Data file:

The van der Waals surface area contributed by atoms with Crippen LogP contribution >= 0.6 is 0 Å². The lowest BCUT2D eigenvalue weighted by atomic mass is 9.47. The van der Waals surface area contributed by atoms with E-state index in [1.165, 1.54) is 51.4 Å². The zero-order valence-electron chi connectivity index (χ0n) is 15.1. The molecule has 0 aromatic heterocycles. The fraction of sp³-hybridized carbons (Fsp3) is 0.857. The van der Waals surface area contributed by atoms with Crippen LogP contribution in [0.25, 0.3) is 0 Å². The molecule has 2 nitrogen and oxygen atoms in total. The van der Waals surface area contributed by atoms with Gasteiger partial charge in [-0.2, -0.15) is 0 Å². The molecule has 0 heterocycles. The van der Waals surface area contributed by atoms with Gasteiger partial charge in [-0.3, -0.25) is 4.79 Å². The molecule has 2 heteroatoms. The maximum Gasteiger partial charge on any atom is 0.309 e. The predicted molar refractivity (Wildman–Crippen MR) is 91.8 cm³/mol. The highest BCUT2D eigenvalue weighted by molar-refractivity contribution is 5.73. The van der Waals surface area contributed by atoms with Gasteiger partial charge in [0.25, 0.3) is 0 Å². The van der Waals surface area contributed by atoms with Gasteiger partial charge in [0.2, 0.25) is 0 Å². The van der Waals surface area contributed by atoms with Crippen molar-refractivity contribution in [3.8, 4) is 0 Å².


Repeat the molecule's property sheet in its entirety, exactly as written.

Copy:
The van der Waals surface area contributed by atoms with Crippen LogP contribution >= 0.6 is 0 Å². The lowest BCUT2D eigenvalue weighted by atomic mass is 9.47. The van der Waals surface area contributed by atoms with E-state index in [1.165, 1.54) is 51.4 Å². The zero-order valence-electron chi connectivity index (χ0n) is 15.1. The molecule has 0 aromatic heterocycles. The fraction of sp³-hybridized carbons (Fsp3) is 0.857. The van der Waals surface area contributed by atoms with Crippen LogP contribution in [0.25, 0.3) is 0 Å². The molecule has 2 nitrogen and oxygen atoms in total. The van der Waals surface area contributed by atoms with Gasteiger partial charge in [-0.2, -0.15) is 0 Å². The molecule has 0 heterocycles. The van der Waals surface area contributed by atoms with Gasteiger partial charge in [-0.3, -0.25) is 4.79 Å². The molecule has 2 heteroatoms. The maximum Gasteiger partial charge on any atom is 0.309 e. The predicted molar refractivity (Wildman–Crippen MR) is 91.8 cm³/mol. The highest BCUT2D eigenvalue weighted by molar-refractivity contribution is 5.73. The van der Waals surface area contributed by atoms with Gasteiger partial charge in [0.25, 0.3) is 0 Å². The van der Waals surface area contributed by atoms with Gasteiger partial charge in [0.2, 0.25) is 0 Å². The van der Waals surface area contributed by atoms with Crippen molar-refractivity contribution in [3.8, 4) is 0 Å².